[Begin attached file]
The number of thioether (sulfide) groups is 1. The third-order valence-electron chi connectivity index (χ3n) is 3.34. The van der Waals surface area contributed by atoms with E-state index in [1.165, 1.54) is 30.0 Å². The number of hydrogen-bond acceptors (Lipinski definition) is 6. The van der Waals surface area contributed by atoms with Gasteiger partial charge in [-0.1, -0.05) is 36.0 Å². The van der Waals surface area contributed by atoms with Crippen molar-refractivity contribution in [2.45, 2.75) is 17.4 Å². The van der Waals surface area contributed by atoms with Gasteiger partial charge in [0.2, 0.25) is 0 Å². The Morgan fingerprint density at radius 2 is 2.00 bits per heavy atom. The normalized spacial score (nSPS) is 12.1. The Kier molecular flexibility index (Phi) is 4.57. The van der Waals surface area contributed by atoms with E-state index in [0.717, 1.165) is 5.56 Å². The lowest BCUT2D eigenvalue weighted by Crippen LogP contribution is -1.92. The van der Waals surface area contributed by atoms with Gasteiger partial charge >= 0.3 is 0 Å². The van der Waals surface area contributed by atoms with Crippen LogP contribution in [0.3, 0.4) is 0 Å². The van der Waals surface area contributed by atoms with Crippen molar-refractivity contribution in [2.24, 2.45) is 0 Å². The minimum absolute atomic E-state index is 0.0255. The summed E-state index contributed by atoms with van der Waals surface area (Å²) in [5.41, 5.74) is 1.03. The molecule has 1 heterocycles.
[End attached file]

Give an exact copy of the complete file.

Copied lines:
The number of thioether (sulfide) groups is 1. The third-order valence-electron chi connectivity index (χ3n) is 3.34. The van der Waals surface area contributed by atoms with E-state index in [1.165, 1.54) is 30.0 Å². The number of hydrogen-bond acceptors (Lipinski definition) is 6. The van der Waals surface area contributed by atoms with Gasteiger partial charge in [-0.1, -0.05) is 36.0 Å². The van der Waals surface area contributed by atoms with Crippen molar-refractivity contribution in [2.45, 2.75) is 17.4 Å². The van der Waals surface area contributed by atoms with Gasteiger partial charge in [0.2, 0.25) is 0 Å². The Morgan fingerprint density at radius 2 is 2.00 bits per heavy atom. The normalized spacial score (nSPS) is 12.1. The Kier molecular flexibility index (Phi) is 4.57. The van der Waals surface area contributed by atoms with E-state index in [0.717, 1.165) is 5.56 Å². The lowest BCUT2D eigenvalue weighted by Crippen LogP contribution is -1.92. The van der Waals surface area contributed by atoms with Gasteiger partial charge >= 0.3 is 0 Å². The van der Waals surface area contributed by atoms with Crippen LogP contribution in [0.3, 0.4) is 0 Å². The van der Waals surface area contributed by atoms with Crippen molar-refractivity contribution in [2.24, 2.45) is 0 Å². The minimum absolute atomic E-state index is 0.0255. The summed E-state index contributed by atoms with van der Waals surface area (Å²) in [5.41, 5.74) is 1.03. The molecule has 1 heterocycles.